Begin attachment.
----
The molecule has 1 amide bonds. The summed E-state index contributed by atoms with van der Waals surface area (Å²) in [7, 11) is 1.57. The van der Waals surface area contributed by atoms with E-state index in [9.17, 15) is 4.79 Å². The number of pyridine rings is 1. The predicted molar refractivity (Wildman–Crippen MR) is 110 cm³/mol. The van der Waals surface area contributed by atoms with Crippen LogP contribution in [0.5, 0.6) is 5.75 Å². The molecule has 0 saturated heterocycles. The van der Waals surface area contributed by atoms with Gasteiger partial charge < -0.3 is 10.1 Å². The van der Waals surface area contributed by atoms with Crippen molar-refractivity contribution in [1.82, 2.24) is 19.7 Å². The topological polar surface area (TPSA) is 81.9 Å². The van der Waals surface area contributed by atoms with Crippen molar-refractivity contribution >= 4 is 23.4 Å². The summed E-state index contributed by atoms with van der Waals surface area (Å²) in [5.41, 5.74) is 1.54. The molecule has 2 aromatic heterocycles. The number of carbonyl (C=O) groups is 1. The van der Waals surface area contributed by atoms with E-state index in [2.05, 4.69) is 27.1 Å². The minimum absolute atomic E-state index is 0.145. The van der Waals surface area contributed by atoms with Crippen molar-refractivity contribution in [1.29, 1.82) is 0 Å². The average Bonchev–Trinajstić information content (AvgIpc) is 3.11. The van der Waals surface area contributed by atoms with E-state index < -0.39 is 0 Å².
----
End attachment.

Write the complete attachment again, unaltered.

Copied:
The molecule has 1 amide bonds. The summed E-state index contributed by atoms with van der Waals surface area (Å²) in [7, 11) is 1.57. The van der Waals surface area contributed by atoms with E-state index in [9.17, 15) is 4.79 Å². The number of pyridine rings is 1. The predicted molar refractivity (Wildman–Crippen MR) is 110 cm³/mol. The van der Waals surface area contributed by atoms with Crippen LogP contribution in [0.5, 0.6) is 5.75 Å². The molecule has 0 saturated heterocycles. The van der Waals surface area contributed by atoms with Gasteiger partial charge < -0.3 is 10.1 Å². The van der Waals surface area contributed by atoms with Crippen molar-refractivity contribution in [1.82, 2.24) is 19.7 Å². The topological polar surface area (TPSA) is 81.9 Å². The van der Waals surface area contributed by atoms with Crippen molar-refractivity contribution >= 4 is 23.4 Å². The summed E-state index contributed by atoms with van der Waals surface area (Å²) in [5.41, 5.74) is 1.54. The molecule has 2 aromatic heterocycles. The number of carbonyl (C=O) groups is 1. The van der Waals surface area contributed by atoms with E-state index in [2.05, 4.69) is 27.1 Å². The minimum absolute atomic E-state index is 0.145. The van der Waals surface area contributed by atoms with Crippen molar-refractivity contribution in [1.29, 1.82) is 0 Å². The average Bonchev–Trinajstić information content (AvgIpc) is 3.11. The van der Waals surface area contributed by atoms with E-state index < -0.39 is 0 Å².